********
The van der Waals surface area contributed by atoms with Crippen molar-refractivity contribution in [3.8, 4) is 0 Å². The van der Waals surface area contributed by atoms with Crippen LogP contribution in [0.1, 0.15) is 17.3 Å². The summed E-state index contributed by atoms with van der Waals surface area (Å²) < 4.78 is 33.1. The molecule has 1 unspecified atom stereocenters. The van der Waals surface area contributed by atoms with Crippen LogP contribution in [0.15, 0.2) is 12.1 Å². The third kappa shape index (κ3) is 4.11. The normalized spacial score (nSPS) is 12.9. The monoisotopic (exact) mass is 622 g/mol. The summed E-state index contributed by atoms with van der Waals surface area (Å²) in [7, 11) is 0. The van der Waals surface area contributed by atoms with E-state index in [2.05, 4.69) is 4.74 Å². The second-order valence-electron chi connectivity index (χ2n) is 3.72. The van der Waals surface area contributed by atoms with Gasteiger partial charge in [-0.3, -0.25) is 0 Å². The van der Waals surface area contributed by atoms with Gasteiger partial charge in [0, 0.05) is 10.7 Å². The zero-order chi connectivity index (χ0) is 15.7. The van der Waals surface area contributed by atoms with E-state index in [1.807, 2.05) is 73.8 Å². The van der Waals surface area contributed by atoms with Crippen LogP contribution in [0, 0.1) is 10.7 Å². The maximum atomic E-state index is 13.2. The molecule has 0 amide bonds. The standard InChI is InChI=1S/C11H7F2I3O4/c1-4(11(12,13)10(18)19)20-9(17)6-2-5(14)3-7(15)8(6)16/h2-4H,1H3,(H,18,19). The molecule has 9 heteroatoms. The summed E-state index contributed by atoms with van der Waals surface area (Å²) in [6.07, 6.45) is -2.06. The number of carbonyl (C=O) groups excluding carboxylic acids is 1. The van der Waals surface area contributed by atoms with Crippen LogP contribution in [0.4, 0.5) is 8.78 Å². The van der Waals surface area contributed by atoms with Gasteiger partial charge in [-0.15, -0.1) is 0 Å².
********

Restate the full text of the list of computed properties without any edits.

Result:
The van der Waals surface area contributed by atoms with Crippen molar-refractivity contribution in [3.8, 4) is 0 Å². The van der Waals surface area contributed by atoms with Crippen LogP contribution in [0.1, 0.15) is 17.3 Å². The summed E-state index contributed by atoms with van der Waals surface area (Å²) < 4.78 is 33.1. The molecule has 1 unspecified atom stereocenters. The van der Waals surface area contributed by atoms with Crippen LogP contribution in [0.15, 0.2) is 12.1 Å². The third kappa shape index (κ3) is 4.11. The normalized spacial score (nSPS) is 12.9. The monoisotopic (exact) mass is 622 g/mol. The summed E-state index contributed by atoms with van der Waals surface area (Å²) in [7, 11) is 0. The van der Waals surface area contributed by atoms with E-state index in [2.05, 4.69) is 4.74 Å². The second-order valence-electron chi connectivity index (χ2n) is 3.72. The van der Waals surface area contributed by atoms with Gasteiger partial charge in [-0.3, -0.25) is 0 Å². The van der Waals surface area contributed by atoms with Gasteiger partial charge in [0, 0.05) is 10.7 Å². The zero-order chi connectivity index (χ0) is 15.7. The van der Waals surface area contributed by atoms with E-state index in [1.807, 2.05) is 73.8 Å². The van der Waals surface area contributed by atoms with Crippen LogP contribution in [0, 0.1) is 10.7 Å². The maximum atomic E-state index is 13.2. The molecule has 0 amide bonds. The standard InChI is InChI=1S/C11H7F2I3O4/c1-4(11(12,13)10(18)19)20-9(17)6-2-5(14)3-7(15)8(6)16/h2-4H,1H3,(H,18,19). The molecule has 9 heteroatoms. The summed E-state index contributed by atoms with van der Waals surface area (Å²) in [6.07, 6.45) is -2.06. The number of carbonyl (C=O) groups excluding carboxylic acids is 1. The van der Waals surface area contributed by atoms with Crippen LogP contribution in [0.4, 0.5) is 8.78 Å². The van der Waals surface area contributed by atoms with Gasteiger partial charge in [-0.15, -0.1) is 0 Å².